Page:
Youth Mental Health Resources

youth health mental

Many young people experience mental health challenges, and these often go hand in hand with other social or economic disadvantages. These resources will help you start a conversation with your teen about mental wellness.

The youth mental health crisis now occurring has been 15 years in the making, says Duncan Young. It has been supercharged by the COVID-19 pandemic and other factors.

Social isolation

Teens can become isolated as a result of being bullied, a lack of self-esteem, family problems and more. This can lead to a variety of mental health symptoms, including feelings of loneliness or hopelessness, low self-esteem, depression and suicidal thoughts. It can also cause substance abuse, which is very common among teens.

During the COVID-19 pandemic, many youth felt socially isolated because of school closures and physical distancing practices. These mitigation measures helped prevent the spread of the virus but prevented kids and teens from seeing their friends, teachers and peers in person.

This isolation can have devastating effects on a young person’s mental health, especially when they are going through hormone shifts. This is why Charlie Health prioritizes a care model that fosters community and connection. Our digital therapy platform, MOST, allows users to access high-quality mental health support in a safe and engaging space. This is just one way that we are working to help improve youth health and wellness in New York City.


Stigma is the negative, discriminatory perceptions people have about mental health disorders and those who live with them. It can prevent people from seeking help or opening up about their struggles, especially if they are surrounded by family and friends who make disparaging remarks about their experiences. It is important to be aware of stigma and address it with education and advocacy.

A recent study found that when adolescents were confronted with their own symptoms or a friend’s disclosure of mental illness, higher levels of stigma were associated with lower support-seeking from parents and professionals. The effect was moderated by threat and trust. The researchers also found that self-stigma mediated the relationship between threat and support-seeking. However, the study was underpowered and results should be interpreted cautiously. Ultimately, future investments in stigma reduction should prioritize conditions that have been overlooked in the literature, incorporate rigorous evaluation, and address stigma at multiple ecological levels for a sustainable response.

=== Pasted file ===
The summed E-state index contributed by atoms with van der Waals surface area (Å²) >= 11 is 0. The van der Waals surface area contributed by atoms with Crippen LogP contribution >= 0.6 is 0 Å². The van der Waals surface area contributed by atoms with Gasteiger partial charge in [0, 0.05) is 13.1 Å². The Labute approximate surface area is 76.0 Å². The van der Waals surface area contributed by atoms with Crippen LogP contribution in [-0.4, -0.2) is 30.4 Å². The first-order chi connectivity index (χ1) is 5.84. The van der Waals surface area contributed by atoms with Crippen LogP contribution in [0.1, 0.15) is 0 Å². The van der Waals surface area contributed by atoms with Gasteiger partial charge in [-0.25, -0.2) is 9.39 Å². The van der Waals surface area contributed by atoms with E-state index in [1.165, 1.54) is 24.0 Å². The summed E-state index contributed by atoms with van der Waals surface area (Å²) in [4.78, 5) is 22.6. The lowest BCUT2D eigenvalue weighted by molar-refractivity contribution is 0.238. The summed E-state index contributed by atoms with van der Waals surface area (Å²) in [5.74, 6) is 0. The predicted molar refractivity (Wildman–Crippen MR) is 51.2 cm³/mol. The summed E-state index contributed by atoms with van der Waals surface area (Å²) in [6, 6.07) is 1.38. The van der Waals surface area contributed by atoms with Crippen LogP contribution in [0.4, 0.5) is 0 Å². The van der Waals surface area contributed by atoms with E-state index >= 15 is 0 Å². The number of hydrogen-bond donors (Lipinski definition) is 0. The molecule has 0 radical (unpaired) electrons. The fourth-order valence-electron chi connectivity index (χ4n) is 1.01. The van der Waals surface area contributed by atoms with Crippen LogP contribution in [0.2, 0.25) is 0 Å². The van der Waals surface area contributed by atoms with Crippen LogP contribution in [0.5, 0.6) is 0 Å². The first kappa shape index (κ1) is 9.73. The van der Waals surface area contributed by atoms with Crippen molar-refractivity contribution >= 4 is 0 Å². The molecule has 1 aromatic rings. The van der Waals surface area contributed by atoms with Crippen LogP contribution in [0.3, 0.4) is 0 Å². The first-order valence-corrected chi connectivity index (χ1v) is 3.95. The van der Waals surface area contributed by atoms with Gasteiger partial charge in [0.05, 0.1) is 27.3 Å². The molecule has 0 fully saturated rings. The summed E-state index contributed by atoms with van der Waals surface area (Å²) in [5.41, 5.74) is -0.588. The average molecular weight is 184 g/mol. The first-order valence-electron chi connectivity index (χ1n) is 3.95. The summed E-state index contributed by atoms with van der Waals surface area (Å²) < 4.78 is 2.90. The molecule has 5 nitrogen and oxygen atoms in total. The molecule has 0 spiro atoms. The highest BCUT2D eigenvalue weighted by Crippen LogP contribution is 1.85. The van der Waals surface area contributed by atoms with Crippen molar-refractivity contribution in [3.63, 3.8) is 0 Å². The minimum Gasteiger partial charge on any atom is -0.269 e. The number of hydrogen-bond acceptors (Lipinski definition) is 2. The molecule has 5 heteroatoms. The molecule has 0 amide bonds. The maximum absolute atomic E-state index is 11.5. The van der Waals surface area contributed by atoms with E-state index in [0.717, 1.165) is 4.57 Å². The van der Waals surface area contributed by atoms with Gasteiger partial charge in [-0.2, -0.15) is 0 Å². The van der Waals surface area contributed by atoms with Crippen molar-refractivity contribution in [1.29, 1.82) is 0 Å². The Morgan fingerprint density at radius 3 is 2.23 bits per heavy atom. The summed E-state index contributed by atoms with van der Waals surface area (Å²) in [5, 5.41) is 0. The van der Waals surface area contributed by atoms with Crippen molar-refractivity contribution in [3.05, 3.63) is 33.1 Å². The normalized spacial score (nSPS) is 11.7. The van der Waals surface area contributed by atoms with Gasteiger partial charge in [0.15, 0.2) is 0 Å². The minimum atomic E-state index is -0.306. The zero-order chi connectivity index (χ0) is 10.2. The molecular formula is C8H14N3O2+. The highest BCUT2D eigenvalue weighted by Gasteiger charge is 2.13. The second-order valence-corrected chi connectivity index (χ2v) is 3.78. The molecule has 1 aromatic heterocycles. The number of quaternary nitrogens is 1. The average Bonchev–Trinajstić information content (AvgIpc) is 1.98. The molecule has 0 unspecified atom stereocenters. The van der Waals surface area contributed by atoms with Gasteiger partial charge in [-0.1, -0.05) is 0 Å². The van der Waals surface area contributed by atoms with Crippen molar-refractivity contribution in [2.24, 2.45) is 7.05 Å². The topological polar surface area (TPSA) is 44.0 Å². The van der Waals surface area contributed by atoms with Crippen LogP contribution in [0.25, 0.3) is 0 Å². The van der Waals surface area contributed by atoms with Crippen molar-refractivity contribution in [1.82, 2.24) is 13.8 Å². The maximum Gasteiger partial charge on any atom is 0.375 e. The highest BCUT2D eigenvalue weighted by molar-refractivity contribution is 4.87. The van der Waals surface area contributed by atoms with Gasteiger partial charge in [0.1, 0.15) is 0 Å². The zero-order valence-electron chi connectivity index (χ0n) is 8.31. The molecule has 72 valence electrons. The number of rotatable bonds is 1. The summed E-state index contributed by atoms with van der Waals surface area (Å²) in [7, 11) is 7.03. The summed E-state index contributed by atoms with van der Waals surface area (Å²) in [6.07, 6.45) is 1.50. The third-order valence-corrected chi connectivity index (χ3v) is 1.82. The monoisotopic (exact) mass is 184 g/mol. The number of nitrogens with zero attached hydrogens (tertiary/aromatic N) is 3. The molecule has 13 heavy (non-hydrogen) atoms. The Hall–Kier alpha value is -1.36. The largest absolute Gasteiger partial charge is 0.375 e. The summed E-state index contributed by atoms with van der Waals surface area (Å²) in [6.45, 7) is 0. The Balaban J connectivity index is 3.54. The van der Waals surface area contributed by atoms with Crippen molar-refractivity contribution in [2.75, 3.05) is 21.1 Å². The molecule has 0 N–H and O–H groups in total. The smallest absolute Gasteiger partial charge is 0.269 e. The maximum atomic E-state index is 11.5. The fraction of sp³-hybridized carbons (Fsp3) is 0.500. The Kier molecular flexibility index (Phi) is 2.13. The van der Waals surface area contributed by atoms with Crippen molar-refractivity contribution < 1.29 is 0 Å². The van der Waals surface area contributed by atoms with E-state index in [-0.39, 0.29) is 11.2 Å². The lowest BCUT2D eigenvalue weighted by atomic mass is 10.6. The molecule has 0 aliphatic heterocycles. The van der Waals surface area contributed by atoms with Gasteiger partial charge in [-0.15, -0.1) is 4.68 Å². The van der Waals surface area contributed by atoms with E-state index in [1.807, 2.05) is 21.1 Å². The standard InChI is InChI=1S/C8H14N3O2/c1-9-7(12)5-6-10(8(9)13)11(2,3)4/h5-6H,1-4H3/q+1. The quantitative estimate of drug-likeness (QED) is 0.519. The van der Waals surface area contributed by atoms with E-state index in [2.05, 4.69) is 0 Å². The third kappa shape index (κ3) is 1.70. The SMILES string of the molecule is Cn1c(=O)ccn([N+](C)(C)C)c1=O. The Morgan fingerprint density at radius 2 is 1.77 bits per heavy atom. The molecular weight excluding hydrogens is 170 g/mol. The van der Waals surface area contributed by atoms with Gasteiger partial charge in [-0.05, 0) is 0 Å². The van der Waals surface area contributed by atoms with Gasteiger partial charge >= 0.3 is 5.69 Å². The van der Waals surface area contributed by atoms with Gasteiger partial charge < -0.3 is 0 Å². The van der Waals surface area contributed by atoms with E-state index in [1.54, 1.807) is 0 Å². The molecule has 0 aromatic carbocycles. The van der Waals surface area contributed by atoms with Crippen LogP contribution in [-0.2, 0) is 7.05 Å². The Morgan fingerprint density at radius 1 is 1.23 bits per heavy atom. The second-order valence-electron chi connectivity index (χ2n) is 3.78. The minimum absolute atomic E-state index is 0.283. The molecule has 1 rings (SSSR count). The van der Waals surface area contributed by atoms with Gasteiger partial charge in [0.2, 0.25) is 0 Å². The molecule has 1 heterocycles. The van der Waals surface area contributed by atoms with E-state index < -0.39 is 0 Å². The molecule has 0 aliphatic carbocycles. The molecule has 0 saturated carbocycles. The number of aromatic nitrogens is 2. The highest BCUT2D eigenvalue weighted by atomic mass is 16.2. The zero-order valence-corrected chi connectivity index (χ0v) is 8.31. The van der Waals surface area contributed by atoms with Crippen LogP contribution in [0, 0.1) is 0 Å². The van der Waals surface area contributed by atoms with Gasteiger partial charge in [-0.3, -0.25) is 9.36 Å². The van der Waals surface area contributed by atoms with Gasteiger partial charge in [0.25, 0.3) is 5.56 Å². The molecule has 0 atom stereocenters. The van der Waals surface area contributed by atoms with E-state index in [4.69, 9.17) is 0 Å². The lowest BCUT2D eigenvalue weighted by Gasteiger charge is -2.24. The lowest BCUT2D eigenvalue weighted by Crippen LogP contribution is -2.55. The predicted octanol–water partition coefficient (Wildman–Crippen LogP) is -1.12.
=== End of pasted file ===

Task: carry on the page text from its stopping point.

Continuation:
Adverse childhood experiences

A child may suffer a variety of traumas in their childhood. These include emotional and physical abuse, neglect, household dysfunction like mental illness, alcohol or drug abuse and incarceration of family members. These experiences can cause toxic stress, which affects a child’s brain and body over time. This can lead to a variety of health problems in adulthood, including mental health issues.

ACEs can be prevented by providing children with the right support and services. This includes access to a doctor and treatment for mental health issues. It also means addressing the root causes of adversity, such as poverty and racism. ACEs are also linked to poor physical health, such as heart disease and diabetes. Having four or more ACEs increases the risk of depression, obesity and chronic diseases, such as cancer and emphysema. This link is largely due to a person’s unhealthy coping strategies, such as over-eating and heavy drinking, which lead to long-term damage to the body.


When it comes to youth mental health, prevention is key. This includes teaching parents, siblings, family and community members how to recognize and respond to adolescent mental health challenges, especially those that can lead to crisis situations. It also involves helping teachers, school staff, neighbors, and health and human services workers know how to help their students.

A comprehensive approach to youth mental health includes training on how to identify and support youth with a mental illness, providing education and outreach to vulnerable adolescents, and creating opportunities for young people to connect with each other. This also involves promoting the use of digital tools that provide peer support and offer safe spaces to connect with others.

These include MOST, which has been developed with young people and is available free at participating youth mental health services. It provides access to online therapy content, supports and tools that can help overcome life’s toughest moments. MOST is designed to be engaging, fun and judgement-free.